Atty. Gen. Jeff Sessions asked Friday for the resignations of dozens of politically appointed U.S. attorneys held over from the Obama administration, the Justice Department said.
Sessions wanted "to ensure a uniform transition" to the Trump administration, spokeswoman Sarah Isgur Flores said in a statement.
"Until the new U.S. attorneys are confirmed, the dedicated career prosecutors in our U.S. attorney’s offices will continue the great work of the department in investigating, prosecuting and deterring the most violent offenders," she said.
House Democratic Leader Nancy Pelosi said Friday that FBI Director James Comey should refute President Trump’s claim over the weekend that President Obama had wiretapped his campaign.
“Theoretically, do I think that a director of the FBI who knows for a fact that something is mythology, but misleading to the American people, then he should set the record straight?” Pelosi said to reporters at a breakfast hosted by the Christian Science Monitor. “Yes, I do think he should say that publicly.”
Harmeet Dhillon, a California GOP leader, is under consideration to run the civil rights branch of the U.S. Department of Justice.
The post will be heavily scrutinized given the Trump administration’s positions on issues such as voting rights, and because of past controversial statements about race made by the department’s leader, Atty. Gen. Jeff Sessions. A series of hate crimes have also taken place in the weeks since Trump’s election.
Dhillon declined to comment, but a source said she was interviewed for the job last week in Washington, D.C.
Mexico's top diplomat came to Washington Thursday for meetings with the U.S. government, sidestepping the normal channels and heading straight for the White House.
Mexican Foreign Secretary Luis Videgaray met at the White House with President Trump's son-in-law and senior advisor Jared Kushner, along with National Security Advisor H.R. McMaster and Gary Cohn, a top financial aide, the Mexican government announced.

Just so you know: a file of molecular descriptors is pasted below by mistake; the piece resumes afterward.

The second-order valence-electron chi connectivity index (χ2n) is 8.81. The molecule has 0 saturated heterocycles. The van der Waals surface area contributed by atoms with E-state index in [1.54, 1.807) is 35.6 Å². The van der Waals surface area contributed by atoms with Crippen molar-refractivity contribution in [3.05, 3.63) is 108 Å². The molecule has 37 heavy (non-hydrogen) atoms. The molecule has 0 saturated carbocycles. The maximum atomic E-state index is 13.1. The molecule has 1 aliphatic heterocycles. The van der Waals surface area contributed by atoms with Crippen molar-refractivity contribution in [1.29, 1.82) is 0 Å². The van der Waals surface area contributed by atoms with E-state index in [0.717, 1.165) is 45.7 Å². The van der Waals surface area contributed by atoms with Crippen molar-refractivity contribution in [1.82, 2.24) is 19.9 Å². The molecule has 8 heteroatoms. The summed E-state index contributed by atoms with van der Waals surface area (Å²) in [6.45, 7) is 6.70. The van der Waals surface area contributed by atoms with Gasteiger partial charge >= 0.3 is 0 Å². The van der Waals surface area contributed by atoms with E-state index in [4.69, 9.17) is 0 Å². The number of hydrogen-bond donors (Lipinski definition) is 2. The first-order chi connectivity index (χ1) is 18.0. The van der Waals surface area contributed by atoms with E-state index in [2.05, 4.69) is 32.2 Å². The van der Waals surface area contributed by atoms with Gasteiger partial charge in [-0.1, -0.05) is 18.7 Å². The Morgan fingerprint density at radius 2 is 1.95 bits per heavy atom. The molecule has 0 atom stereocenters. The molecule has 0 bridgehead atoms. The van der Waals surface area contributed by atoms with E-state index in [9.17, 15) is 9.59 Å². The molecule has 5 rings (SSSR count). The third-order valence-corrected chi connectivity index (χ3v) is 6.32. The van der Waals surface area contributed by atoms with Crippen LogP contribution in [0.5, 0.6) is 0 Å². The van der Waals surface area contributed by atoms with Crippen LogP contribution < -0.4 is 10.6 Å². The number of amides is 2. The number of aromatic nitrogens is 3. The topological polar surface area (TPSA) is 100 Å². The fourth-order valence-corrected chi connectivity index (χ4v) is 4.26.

Striking in its absence from that announcement was any mention of a meeting with officials from the State Department.
Southern California fast-food executive Andy Puzder on Thursday blamed Democrats for the collapse of his nomination to be Labor secretary, even though he admitted he withdrew after being informed there was not enough support among Senate Republicans to confirm him.
“I think the big problem here was the left and the Democrats really didn’t want a successful businessman who started out as a working-class kid. … That really was their worst nightmare for the Department of Labor,” Puzder told Fox Business Network in his first public comments since withdrawing on Feb. 15.
“So they were going to do anything they possibly could to try and keep me out of that office,” he said.
Washington state Atty. Gen. Bob Ferguson said Thursday that the state would take President Trump to court to block enforcement of of his new, revamped travel order pausing refugee resettlement and travel from six majority-Muslim countries.
Washington state's lawsuit against the first travel ban led a Seattle federal court judge to order a national halt to the executive order, which had caused chaos at airports around the country and led to the cancelation of 60,000 travel visas.
At a news conference Thursday, Ferguson said he would file a motion asking the judge in the case, James Robart, to apply the restraining order against the old travel ban to the new one.